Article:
Other stories

Who has Momentum for Week 1 of the NFL Season

After we take into consideration a teams overall strength each week of the season there is no statistic that properly measures momentum. Going into the first game of the 2015 NFL season this Thursday there is no way to measure how well the Pittsburgh Steelers fans will help them over the New England Patriots.

The best way to measure this is to look at a football squads record against the spread at the end of a season compared to how that translated into the performance the following season.

To do so we have to look at a teams last four games of the regular season. We pick four games to have a large enough of a sample size of games against the spread. We went back 30 years to 1985 which is as far back as we could find appropriate data. From there we calculated the percentage of times that a team has covered the point spread in the final four games of a season and excluded any game that was a push or tie in terms of point spreads. To better explain this we look at the Oakland Raiders. Say they went 2-2 against the spread in their last four games, or winning half of their games for a 50% or .500 winning record. Then we look at the Indianapolis Colts who went 1-2 against the spread or a 333 or 33% winning percentage for their last four games of the regular season.

Here is a helpful chart with the data plotted:


A team that did not win a lot against the point spreads at the end of one season actually played and performed better against the spread during the first week of the following football season. Of course the inverse would hold true according to the data in the chart above. It’s the opposite for teams who covered the spread at the end of the previous season.

If we plot these points, we get a chart that looks like this:


Now looking at the plotted chart above you can see that the negative relation is very obvious. There are no serious outliers in this data but if you run a logistic regression on a team covering the spread in week 1 the variable containing a team’s percentage against the spread for the last 4 games of the regular season comes up with a p-value of only .13.

Still there are many other variables that we have not taken into consideration and if we do input this data we should be able to come up with a much larger dataset of significance.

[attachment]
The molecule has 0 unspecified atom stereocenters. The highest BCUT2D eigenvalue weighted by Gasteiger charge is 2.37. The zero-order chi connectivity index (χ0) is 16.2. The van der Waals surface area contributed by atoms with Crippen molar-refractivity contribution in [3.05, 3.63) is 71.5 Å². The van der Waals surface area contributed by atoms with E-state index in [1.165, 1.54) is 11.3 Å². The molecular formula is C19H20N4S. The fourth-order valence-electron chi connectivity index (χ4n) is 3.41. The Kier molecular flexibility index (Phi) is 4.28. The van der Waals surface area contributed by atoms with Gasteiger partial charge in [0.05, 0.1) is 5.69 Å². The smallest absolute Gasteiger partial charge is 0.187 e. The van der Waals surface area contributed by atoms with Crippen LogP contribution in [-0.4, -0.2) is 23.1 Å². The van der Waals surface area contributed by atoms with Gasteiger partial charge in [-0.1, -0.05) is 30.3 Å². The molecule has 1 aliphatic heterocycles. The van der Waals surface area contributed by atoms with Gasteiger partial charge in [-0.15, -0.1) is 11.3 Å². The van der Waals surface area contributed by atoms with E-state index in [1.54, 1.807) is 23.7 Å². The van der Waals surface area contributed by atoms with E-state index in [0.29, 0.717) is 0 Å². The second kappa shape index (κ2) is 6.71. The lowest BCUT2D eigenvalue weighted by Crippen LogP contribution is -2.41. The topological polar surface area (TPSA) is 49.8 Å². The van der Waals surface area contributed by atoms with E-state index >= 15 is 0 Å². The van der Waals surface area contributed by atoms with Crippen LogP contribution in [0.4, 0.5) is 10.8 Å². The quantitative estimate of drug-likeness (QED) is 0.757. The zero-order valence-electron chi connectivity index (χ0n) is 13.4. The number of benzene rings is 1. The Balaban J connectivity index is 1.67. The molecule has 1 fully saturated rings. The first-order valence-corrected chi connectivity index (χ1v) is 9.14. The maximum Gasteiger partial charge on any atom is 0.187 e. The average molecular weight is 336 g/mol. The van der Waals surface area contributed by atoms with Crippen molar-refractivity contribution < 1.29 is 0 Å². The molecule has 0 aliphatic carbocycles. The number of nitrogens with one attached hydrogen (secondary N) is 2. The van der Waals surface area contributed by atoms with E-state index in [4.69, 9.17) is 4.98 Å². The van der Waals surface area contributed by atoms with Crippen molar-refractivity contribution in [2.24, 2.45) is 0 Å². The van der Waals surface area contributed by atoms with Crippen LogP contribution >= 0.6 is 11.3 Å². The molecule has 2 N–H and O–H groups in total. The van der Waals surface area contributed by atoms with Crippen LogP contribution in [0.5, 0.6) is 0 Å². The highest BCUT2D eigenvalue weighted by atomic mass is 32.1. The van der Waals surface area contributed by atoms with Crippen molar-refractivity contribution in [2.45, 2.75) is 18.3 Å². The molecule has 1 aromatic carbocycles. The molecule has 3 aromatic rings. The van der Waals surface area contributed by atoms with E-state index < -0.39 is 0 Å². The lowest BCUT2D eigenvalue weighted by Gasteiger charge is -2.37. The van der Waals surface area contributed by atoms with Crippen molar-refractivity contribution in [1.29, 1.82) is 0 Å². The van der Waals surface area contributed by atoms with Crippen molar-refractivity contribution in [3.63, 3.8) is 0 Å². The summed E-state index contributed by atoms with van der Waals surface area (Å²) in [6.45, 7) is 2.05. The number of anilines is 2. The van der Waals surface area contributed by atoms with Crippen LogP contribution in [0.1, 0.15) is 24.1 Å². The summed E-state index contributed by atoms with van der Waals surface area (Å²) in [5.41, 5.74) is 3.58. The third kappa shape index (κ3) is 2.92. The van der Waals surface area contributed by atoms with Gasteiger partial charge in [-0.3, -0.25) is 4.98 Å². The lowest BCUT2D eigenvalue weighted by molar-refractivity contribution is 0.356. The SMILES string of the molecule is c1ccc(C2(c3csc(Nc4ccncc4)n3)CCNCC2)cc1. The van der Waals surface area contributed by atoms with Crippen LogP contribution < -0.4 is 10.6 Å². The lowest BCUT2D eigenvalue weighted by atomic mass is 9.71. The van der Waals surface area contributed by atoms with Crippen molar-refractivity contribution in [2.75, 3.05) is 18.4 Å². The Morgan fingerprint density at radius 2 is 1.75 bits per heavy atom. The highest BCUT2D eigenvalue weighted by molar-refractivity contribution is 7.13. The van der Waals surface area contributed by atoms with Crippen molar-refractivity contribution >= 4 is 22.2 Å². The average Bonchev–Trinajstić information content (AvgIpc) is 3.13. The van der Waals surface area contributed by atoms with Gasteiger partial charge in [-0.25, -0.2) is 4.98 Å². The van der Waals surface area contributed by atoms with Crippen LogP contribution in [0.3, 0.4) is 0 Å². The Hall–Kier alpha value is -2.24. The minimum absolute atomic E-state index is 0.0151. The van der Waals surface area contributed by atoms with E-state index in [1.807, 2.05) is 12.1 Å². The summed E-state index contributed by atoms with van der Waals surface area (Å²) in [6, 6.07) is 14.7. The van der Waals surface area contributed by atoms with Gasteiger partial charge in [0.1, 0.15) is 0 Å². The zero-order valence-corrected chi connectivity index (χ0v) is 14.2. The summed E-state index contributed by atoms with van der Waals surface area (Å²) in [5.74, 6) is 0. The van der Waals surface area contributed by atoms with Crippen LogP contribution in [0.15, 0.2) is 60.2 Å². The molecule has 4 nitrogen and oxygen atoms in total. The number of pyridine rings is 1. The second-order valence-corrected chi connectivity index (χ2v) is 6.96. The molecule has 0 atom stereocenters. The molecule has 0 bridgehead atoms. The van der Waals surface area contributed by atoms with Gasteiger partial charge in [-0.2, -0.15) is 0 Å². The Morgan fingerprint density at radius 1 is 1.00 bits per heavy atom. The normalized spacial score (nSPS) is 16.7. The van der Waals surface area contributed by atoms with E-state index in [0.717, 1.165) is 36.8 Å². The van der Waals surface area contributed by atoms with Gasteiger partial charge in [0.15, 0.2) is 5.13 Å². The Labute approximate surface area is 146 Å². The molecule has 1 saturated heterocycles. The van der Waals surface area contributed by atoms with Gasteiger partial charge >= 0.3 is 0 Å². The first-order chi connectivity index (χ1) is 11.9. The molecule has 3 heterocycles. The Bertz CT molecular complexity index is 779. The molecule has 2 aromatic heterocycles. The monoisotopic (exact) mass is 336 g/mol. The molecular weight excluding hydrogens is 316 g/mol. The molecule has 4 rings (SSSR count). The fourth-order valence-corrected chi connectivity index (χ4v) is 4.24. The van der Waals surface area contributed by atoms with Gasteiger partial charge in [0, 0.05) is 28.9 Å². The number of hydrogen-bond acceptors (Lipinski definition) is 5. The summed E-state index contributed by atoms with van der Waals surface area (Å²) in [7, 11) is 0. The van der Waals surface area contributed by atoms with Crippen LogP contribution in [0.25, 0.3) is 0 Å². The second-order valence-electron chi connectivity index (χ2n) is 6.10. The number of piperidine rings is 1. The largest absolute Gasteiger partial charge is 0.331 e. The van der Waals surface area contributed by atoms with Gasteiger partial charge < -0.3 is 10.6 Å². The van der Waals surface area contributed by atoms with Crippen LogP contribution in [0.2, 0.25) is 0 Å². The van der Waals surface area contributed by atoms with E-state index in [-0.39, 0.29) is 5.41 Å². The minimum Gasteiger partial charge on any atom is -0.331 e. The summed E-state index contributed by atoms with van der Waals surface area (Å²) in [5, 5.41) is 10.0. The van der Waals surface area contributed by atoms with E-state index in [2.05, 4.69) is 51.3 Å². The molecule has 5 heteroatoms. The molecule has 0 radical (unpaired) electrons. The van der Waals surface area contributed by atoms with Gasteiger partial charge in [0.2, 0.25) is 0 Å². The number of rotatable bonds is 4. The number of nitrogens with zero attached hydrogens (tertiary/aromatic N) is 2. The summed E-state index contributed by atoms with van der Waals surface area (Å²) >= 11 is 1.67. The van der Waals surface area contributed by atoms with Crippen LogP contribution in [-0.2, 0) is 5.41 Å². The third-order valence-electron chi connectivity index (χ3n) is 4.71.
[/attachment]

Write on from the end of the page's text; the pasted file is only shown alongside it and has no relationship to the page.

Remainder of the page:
Some of these factors that we didn’t take into consideration but would be of great value are:

  • Change of Head Coach
  • End of season injuries
  • New Quarterback
  • Percentage of roster turned over
  • How Many games where played at home and away
  • Weather Conditions end of year versus beginning of year
  • Amount of rest before the game

The fact that teams that had a lot of success at the end of one season do poorly at the beginning of the next is a due to regression to the mean combined with the public not understanding this. As Barnwell proved, a team that finishes strong does not perform significantly better at the start of next season-there is no evidence of momentum. But, for some teams at least, the betting public believes that the team’s form will continue into the next season, leading to the relationship that we see.

It should be emphasized again that this relationship is very slight, as expressed by the not-quite-significant p-value. To put it into terms of money, however, if you had had bet against the 54 teams that had not lost a game ATS in their final four games of the previous season you would have won 30 of those bets. If you bet $1 on each game, with 5 percent vig, you would have made a total of $4.57, for a return of a little over 8 percent. Betting on teams who had underperformed at the end of the previous season would net you only a little more, with a return of just over 12 percent.

So you shouldn’t blindly base all your bets on how a team did in the past few games of the previous season, especially when the team itself changed a lot. Then the public may no longer think they have momentum, but it has been profitable and useful to keep this information in mind.

If you were wondering which teams you want to be wary/enthusiastic about for Week 1 of this NFL season, there are three teams that were undefeated against the spread in the last four weeks of the 2014 season, and another three that didn’t cover the spread once. The teams without a win are Miami, San Francisco and Tennessee, while Pittsburgh, Seattle and Dallas were perfect ATS down the stretch. Keep an eye on them.


Hope you enjoyed this helpful data set of statistics to start off the first week of the 2015 NFL season.




If you have any questions, please ask below!